Cedric Johnson in Jacobin:
Former New York City mayor Rudolph Giuliani, the supreme booster of “broken windows” policing, was quick to attack Black Lives Matter activists, claiming that BLM is “inherently racist because, number one, it divides us.” He also chastised activists for allegedly ignoring violence within black communities and suggested that they were responsible for civilian-police conflicts because their criticism “puts a target on the backs of” police officers.
Other conservatives have echoed claims that the Obama administration and Black Lives Matter protests have created dangerous conditions for police officers. They are wrong. Policing is not the most hazardous occupation in the United States. In fact, it is not even in the top ten.
And contrary to the claim that the Obama administration — no unwavering supporter of anti–police brutality efforts — has enabled anti-police sentiment, violence against police officers has decreased during Obama’s tenure, especially when compared to the George W. Bush years. Over 70 percent of the violence against law enforcement that has occurred so far this year has been carried out by white men.
Finally, anti–police brutality struggles should not be reduced to the “movement for black lives.” Surely the hashtag and slogan, and the network of activists who align with BLM, have been instrumental in drawing national and international attention to the issue of police violence, but on the ground, protests are comprised of all manner of people representing victims’ families, traditional civil rights organizations, neighborhood and community groups, labor unions, civil liberties advocates, youth and student organizations, various left political tendencies, and solitary actors. And organizing against police brutality has a much longer lineage, one that certainly predates the birth of BLM’s millennial spokespersons.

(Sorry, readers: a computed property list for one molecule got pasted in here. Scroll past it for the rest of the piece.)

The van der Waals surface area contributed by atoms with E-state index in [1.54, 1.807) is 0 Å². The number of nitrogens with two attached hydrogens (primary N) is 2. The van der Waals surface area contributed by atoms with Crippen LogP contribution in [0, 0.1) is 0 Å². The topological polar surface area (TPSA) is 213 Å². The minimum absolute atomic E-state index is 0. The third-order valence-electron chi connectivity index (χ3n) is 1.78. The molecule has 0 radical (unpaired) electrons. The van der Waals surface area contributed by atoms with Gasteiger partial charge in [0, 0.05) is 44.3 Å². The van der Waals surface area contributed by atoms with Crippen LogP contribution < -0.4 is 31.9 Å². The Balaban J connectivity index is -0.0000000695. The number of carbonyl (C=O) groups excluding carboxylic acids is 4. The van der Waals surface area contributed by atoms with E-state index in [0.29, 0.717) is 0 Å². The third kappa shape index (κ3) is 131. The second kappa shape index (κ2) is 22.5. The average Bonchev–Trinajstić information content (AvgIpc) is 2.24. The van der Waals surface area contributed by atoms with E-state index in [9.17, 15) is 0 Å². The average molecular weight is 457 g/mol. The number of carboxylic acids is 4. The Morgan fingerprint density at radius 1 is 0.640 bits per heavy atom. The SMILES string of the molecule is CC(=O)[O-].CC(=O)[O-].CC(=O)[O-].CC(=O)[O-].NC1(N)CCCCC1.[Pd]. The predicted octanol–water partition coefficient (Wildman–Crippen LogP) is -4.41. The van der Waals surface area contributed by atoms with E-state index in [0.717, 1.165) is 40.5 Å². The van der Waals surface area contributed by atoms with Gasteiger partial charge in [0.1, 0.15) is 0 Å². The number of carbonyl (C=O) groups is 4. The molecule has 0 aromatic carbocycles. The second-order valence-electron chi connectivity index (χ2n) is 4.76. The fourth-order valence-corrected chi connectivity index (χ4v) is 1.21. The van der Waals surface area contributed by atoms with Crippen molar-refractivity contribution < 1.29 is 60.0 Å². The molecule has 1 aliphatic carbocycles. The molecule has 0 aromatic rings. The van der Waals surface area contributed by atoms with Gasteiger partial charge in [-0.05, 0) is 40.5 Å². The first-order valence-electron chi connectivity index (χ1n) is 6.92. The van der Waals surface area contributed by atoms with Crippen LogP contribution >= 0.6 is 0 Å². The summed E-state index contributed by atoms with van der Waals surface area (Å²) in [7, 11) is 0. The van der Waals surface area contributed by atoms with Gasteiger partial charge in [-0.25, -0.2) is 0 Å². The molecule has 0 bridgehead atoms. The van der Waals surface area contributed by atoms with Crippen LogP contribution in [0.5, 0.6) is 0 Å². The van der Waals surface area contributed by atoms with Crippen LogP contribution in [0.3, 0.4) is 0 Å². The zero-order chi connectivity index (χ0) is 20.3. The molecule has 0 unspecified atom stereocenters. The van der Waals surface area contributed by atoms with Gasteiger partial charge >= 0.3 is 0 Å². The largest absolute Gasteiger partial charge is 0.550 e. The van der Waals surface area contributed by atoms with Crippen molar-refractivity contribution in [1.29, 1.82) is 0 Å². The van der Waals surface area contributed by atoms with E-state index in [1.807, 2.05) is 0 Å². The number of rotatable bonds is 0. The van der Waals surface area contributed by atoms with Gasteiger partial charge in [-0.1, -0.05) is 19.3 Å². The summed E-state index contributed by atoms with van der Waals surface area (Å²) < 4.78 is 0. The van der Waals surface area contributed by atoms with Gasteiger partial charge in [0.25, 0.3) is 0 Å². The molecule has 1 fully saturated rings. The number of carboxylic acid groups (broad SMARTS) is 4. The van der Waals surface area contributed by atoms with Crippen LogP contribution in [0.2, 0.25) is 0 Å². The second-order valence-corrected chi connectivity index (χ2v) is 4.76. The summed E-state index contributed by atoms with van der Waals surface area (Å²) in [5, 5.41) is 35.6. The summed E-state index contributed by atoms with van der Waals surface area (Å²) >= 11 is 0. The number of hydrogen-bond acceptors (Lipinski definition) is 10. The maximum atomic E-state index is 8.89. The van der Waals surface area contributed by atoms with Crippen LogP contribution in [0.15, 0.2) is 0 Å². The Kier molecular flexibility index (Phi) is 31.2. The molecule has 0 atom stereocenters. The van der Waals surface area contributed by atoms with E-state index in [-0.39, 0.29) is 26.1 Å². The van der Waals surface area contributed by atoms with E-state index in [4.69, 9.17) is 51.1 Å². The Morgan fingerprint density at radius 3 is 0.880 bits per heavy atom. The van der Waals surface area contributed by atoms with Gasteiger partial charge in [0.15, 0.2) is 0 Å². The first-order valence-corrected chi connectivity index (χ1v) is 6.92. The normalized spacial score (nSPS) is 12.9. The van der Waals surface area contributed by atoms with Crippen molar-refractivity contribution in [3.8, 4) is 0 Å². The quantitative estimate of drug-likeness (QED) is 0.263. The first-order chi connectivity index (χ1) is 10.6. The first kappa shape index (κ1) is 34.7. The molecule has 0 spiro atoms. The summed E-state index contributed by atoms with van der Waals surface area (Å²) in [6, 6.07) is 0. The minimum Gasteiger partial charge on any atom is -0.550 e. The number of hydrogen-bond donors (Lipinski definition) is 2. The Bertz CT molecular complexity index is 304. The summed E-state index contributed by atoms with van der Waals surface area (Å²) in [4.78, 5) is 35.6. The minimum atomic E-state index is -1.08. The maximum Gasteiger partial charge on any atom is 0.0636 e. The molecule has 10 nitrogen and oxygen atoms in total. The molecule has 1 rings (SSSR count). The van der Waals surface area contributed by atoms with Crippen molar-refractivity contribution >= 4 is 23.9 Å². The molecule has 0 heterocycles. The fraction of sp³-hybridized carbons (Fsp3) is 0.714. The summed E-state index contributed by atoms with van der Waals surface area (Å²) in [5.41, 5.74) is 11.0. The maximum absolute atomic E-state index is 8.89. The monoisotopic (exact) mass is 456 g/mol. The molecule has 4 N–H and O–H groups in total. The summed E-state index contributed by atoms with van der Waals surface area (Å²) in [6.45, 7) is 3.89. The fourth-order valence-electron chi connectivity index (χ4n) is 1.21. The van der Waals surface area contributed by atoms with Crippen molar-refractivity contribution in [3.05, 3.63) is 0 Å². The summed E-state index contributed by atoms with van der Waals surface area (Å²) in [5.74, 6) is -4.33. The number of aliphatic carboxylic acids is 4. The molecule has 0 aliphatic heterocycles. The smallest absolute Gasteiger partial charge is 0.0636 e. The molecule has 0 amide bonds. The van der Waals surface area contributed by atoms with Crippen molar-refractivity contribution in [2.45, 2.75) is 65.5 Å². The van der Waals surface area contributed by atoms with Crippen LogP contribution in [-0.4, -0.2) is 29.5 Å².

In the hands of conservatives, Black Lives Matter has become an easy foil for dismissing a longer-standing set of struggles against police violence and mass incarceration.